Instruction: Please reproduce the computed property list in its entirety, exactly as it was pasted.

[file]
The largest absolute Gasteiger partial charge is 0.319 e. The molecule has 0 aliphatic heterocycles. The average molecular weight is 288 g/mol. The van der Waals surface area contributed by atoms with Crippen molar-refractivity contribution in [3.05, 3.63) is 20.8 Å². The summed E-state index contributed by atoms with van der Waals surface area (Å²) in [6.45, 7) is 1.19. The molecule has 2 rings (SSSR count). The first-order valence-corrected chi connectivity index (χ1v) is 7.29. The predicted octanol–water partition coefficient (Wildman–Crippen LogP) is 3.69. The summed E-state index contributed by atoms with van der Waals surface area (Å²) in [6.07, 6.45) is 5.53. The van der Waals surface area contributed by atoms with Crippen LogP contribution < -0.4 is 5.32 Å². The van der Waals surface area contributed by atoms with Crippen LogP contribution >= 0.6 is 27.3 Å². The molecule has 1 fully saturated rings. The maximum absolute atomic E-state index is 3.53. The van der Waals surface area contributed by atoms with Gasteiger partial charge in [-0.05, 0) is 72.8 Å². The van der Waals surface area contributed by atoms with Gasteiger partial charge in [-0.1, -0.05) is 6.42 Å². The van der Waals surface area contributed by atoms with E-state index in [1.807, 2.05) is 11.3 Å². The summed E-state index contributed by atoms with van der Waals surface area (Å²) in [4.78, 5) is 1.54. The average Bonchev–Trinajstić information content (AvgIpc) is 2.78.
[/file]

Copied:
The largest absolute Gasteiger partial charge is 0.319 e. The molecule has 0 aliphatic heterocycles. The average molecular weight is 288 g/mol. The van der Waals surface area contributed by atoms with Crippen molar-refractivity contribution in [3.05, 3.63) is 20.8 Å². The summed E-state index contributed by atoms with van der Waals surface area (Å²) in [6.45, 7) is 1.19. The molecule has 2 rings (SSSR count). The first-order valence-corrected chi connectivity index (χ1v) is 7.29. The predicted octanol–water partition coefficient (Wildman–Crippen LogP) is 3.69. The summed E-state index contributed by atoms with van der Waals surface area (Å²) in [6.07, 6.45) is 5.53. The van der Waals surface area contributed by atoms with Crippen LogP contribution < -0.4 is 5.32 Å². The van der Waals surface area contributed by atoms with Crippen LogP contribution >= 0.6 is 27.3 Å². The molecule has 1 fully saturated rings. The maximum absolute atomic E-state index is 3.53. The van der Waals surface area contributed by atoms with Gasteiger partial charge in [-0.05, 0) is 72.8 Å². The van der Waals surface area contributed by atoms with Gasteiger partial charge in [-0.1, -0.05) is 6.42 Å². The van der Waals surface area contributed by atoms with E-state index in [1.807, 2.05) is 11.3 Å². The summed E-state index contributed by atoms with van der Waals surface area (Å²) in [4.78, 5) is 1.54. The average Bonchev–Trinajstić information content (AvgIpc) is 2.78.